Don't Turn Refugees and Migrants Away!

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Dear President Trump and Members of Congress,

We the clergy of the Evangelical Lutheran Church in America are called upon by our faith in Jesus Christ to speak out against the halting of the U.S. Refugee Resettlement Program and the criminalization of our migrant neighbors—whether they arrive seeking asylum or have been living in our communities for years.

This year of 2017 marks the five hundredth anniversary of the start of the Reformation. As Lutheran Christians we remember with gratitude Martin Luther’s teaching that Jesus Christ is both our gift and our example who shows us how to respond to our neighbors in need ("A Brief Instruction on What to Look for and Expect in the Gospels," 1521).

Jesus Christ is our gift. In a world of violence and suffering, indifference and ignorance, Jesus graciously came to us. In the abject vulnerability of a child he was born far from home, because Caesar’s census made no concessions for pregnant women. He was nursed and cradled by his mother in a stable, because there was no room for him in the inn (Luke 2:1–7). Threatened by an insecure and suspicious Herod, he fled with his family to another land for safety (Matthew 2:13–18). Caught between mob violence and Pilate’s disregard of both truth and justice, he was tried and executed on the cross (John 18:33–19:22). Jesus Christ—our gift, savior, and Lord—was himself a refugee and a victim of the world’s powers.

Jesus Christ is our example. Against the world’s violence and suffering, indifference and ignorance, Jesus gave himself as a model for his disciples to follow. In his parables he illustrated the true nature of love. The Good Samaritan rescues the beaten Jew on the roadside, despite the fact that they come from rival religious communities, and in so doing illustrates the neighborliness commanded of us all (Luke 10:29–37). In the parable of the final judgment, the King blesses those who welcomed the stranger, for “as you did it to one of the least of these my brothers, you did it to me” (Matthew 25:40). In all of his teaching, Jesus interprets and explains the foundational ethical command: “You shall love your neighbor as yourself” (Leviticus 19:18, Matthew 19:19 and 22:39, Mark 12:31, Luke 10:27, Romans 13:9, Galatians 5:14, James 2:8).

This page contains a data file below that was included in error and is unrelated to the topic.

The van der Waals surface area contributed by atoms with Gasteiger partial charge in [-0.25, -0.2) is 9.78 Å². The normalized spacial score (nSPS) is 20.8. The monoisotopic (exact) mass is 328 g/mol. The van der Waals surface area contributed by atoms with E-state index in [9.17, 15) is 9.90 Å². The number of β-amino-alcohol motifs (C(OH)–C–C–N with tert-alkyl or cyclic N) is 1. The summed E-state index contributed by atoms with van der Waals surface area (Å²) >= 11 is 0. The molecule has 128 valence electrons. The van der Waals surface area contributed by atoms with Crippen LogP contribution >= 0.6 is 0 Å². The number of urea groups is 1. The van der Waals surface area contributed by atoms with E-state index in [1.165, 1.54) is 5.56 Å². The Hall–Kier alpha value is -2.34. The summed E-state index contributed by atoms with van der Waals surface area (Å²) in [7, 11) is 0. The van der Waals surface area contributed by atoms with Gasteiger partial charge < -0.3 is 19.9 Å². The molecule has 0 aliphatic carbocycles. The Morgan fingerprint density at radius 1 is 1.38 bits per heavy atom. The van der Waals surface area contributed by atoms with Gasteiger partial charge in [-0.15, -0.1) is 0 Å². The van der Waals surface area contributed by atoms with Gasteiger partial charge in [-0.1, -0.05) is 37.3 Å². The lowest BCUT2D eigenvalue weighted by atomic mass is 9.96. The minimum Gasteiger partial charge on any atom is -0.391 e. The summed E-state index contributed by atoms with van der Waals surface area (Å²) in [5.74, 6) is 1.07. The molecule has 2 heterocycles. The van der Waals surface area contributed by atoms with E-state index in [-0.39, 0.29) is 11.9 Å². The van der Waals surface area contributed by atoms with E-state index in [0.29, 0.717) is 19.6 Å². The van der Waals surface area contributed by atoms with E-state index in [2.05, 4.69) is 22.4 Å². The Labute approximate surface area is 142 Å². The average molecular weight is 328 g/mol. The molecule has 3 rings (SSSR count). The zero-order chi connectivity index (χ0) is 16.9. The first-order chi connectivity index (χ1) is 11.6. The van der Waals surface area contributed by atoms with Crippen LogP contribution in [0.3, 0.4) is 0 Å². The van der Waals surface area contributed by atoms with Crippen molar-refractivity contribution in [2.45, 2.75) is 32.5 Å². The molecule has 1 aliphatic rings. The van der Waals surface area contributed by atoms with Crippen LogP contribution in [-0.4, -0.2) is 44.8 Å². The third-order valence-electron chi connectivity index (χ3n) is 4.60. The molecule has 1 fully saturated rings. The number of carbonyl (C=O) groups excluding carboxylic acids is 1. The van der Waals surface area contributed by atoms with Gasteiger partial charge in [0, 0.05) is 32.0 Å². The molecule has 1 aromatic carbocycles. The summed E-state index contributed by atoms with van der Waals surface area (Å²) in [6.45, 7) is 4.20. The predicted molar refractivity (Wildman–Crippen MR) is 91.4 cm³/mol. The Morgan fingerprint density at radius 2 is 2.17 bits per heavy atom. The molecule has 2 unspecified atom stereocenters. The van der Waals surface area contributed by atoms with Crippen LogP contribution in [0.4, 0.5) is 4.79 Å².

As people of faith and leaders of faith communities, we are bound by Scripture and conscience, as was Martin Luther himself. And so we speak against the powers that would silence and suppress the love of neighbor that welcomes refugees and migrants.

We recall that many Lutherans came to this country in desperate need, as indentured servants or refugees from religious persecution and war. Lutherans have also given time and resources to succor refugees all around the world. We remember a time when some of our own number were regarded with suspicion, as for example when German-Americans were disliked and distrusted during the World Wars. And yet precisely out of our faith, our neighbor-ethic, and our ethnic diversity, we American Lutherans have sought to be faithful and helpful citizens in this nation that we love.

To halt temporarily the U.S. refugee program—a program that has the most rigorous screening process in the world and admits only 1% of applicants—and to weaken our asylum system is to turn away from the best of America’s political heritage and of the many faith communities within it. It is to refuse to be a neighbor to those who have been beaten down by the world’s powers. It is to cave into mob violence and fear, ignoring the words of angels and prophets: “Fear not!” (Genesis 21:17, Isaiah 41:10, Luke 2:10, Revelation 1:17).

We ask, therefore, as Christians and as Americans, that the U.S. Refugee Resettlement program remain open to people of all nationalities and religions who face persecution on account of the reasons enumerated under U.S. law. We oppose any policy change that shrinks the number of refugees we welcome or prevents refugees from Syria, Iran, Libya, Somalia, Sudan, and Yemen, or individuals who practice Islam and other faiths from accessing the U.S. refugee resettlement program. We refuse to see our migrant neighbors simply as security concerns; instead we recognize their God-given dignity. We are all children of God and called to be neighbors to one another.

It is when we turn to our neighbor in need with the neighbor-love Jesus embodied and taught that we will truly make America great again.



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